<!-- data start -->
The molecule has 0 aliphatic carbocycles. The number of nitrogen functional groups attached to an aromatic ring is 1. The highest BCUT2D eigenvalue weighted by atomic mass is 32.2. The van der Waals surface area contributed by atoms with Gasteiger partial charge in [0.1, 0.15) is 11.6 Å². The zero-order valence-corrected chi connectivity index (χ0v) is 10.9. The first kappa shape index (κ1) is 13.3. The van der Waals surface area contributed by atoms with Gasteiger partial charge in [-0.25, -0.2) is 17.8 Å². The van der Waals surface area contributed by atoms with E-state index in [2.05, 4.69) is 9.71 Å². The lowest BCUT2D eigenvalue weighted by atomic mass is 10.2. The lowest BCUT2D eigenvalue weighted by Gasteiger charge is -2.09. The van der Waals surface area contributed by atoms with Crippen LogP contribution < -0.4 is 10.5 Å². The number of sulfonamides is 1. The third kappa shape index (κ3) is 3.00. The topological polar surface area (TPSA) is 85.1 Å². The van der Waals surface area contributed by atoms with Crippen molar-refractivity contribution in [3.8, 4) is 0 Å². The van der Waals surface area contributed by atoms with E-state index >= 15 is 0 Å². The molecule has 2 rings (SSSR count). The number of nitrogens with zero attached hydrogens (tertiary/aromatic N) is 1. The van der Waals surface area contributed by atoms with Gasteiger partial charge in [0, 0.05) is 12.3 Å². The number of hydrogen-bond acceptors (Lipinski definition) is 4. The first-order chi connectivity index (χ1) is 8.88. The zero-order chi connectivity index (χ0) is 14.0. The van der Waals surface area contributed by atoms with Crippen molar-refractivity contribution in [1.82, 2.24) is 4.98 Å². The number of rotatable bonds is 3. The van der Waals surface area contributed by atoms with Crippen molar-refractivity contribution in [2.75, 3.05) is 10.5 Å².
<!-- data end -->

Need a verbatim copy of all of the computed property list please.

The molecule has 0 aliphatic carbocycles. The number of nitrogen functional groups attached to an aromatic ring is 1. The highest BCUT2D eigenvalue weighted by atomic mass is 32.2. The van der Waals surface area contributed by atoms with Gasteiger partial charge in [0.1, 0.15) is 11.6 Å². The zero-order valence-corrected chi connectivity index (χ0v) is 10.9. The first kappa shape index (κ1) is 13.3. The van der Waals surface area contributed by atoms with Gasteiger partial charge in [-0.25, -0.2) is 17.8 Å². The van der Waals surface area contributed by atoms with E-state index in [2.05, 4.69) is 9.71 Å². The lowest BCUT2D eigenvalue weighted by atomic mass is 10.2. The lowest BCUT2D eigenvalue weighted by Gasteiger charge is -2.09. The van der Waals surface area contributed by atoms with Crippen LogP contribution < -0.4 is 10.5 Å². The number of sulfonamides is 1. The third kappa shape index (κ3) is 3.00. The topological polar surface area (TPSA) is 85.1 Å². The van der Waals surface area contributed by atoms with Crippen molar-refractivity contribution in [3.8, 4) is 0 Å². The van der Waals surface area contributed by atoms with E-state index >= 15 is 0 Å². The molecule has 2 rings (SSSR count). The number of nitrogens with zero attached hydrogens (tertiary/aromatic N) is 1. The van der Waals surface area contributed by atoms with Gasteiger partial charge in [0, 0.05) is 12.3 Å². The number of hydrogen-bond acceptors (Lipinski definition) is 4. The first-order chi connectivity index (χ1) is 8.88. The zero-order chi connectivity index (χ0) is 14.0. The van der Waals surface area contributed by atoms with Crippen molar-refractivity contribution in [1.82, 2.24) is 4.98 Å². The number of rotatable bonds is 3. The van der Waals surface area contributed by atoms with Crippen molar-refractivity contribution in [2.75, 3.05) is 10.5 Å².